General Question

zensky's avatar

Theoretically, 5000 years ago, could man have lived to be a hundred years of age?

Asked by zensky (13367points) October 16th, 2011

Or better yet, is there proof somewhere of it (forensic anthropology)? Please link your source.

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17 Answers

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zensky's avatar

Looking for scientific proof. Sources linked will be appreciated.

njnyjobs's avatar

Probably not… there was no technology then to cure illnesses.
Check this interesting article – Life Span of Ancient Man

zenvelo's avatar

Sure, why not? There are always outliers, it is not like ancient man had an expiration date. But proving it is difficult unless someone finds a tomb with some kind of decipherable history of the occupant.

Fundamentalists believe Adam lived over 800 years, and Seth 912, and Methuselah 969. Genesis 5:1–32

marinelife's avatar

Not with the quality of disease and nutrition plus the hard work just to survive.

zensky's avatar


@njnyjobs – Though interesting, read the disclaimer at the bottom – the “article” actually makes no sense.

TheIntern55's avatar

I don’t have a link because I read it in a book that I can’t recall the name of, but I read that humans are genetically designed to live 100 plus years. However, disuse and diease kill us off in our 70’s and 80’s. The disease one probably killed most humans 5,000 years ago.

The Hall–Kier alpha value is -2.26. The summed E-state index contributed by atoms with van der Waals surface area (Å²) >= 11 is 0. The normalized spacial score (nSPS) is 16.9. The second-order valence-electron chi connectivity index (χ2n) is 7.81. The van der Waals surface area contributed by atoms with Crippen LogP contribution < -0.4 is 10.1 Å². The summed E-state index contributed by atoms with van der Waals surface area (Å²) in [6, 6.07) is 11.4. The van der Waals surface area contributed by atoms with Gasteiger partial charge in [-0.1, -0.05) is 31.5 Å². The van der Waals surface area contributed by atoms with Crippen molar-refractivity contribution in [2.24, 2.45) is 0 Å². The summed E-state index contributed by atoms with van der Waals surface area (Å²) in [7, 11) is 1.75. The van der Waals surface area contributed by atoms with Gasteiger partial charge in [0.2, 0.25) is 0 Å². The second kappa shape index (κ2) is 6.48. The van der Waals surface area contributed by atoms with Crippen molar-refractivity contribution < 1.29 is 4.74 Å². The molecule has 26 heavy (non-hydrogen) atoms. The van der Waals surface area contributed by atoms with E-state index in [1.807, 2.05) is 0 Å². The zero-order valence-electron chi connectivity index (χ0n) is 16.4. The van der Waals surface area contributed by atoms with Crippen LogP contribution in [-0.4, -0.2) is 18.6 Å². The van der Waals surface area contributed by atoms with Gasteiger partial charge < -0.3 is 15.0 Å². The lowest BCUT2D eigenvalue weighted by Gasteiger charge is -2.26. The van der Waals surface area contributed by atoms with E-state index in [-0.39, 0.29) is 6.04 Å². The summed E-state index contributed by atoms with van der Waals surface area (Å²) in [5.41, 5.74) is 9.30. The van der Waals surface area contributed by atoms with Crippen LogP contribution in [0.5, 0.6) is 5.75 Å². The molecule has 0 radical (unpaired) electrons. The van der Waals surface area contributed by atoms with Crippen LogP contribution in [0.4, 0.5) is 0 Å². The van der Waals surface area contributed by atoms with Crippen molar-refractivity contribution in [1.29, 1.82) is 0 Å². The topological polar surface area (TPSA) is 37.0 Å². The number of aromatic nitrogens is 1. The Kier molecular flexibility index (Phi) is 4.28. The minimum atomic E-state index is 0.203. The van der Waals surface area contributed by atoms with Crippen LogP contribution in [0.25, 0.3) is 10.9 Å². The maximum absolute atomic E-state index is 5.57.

LuckyGuy's avatar

That article make sense to me. It shows a random group of Neanderthals who lived 40,000 years ago with an average age of 35.

It then shows a group of adults that lived 2000 BC who lived to an average age of 38 years.

It then shows Iron age ()700 BC to 0) life spans with an average age of ~42 years

Finally it mentions middle ages (to 1000 AD with none living longer than 45 years

Kings from 1000 to 1600AD lived an average of ~49.5 years
Royal court… lived oh you can read it yourself.

Didn’t the Egyptians keep good records?

Sure there was the 6 sigma group who outlived the general population. They were, no doubt, the Wall street traders of the day living off everyone else’s hard work.

marinelife's avatar

“Life expectancy at birth in Hong Kong is 84.8 years for a female and 78.9 for a male, while in Swaziland, primarily because of AIDS, it is 31.3 years for both sexes.[73] While one in five Europeans is 60 years of age or older, only one in twenty Africans is 60 years of age or older.[74] The number of centenarians (humans of age 100 years or older) in the world was estimated by the United Nations at 210,000 in 2002.[75] At least one person, Jeanne Calment, is known to have reached the age of 122 years; higher ages have been claimed but they are not well substantiated. Worldwide, there are 81 men aged 60 or older for every 100 women of that age group, and among the oldest, there are 53 men for every 100 women.” Source

incendiary_dan's avatar

Many Lakota people were renowned for their longevity prior to colonization, many living past 90. No sources now, but I’ll try to dig some up. Many indigenous cultures have such longevity, once people make it past the tough period of childhood.

ETpro's avatar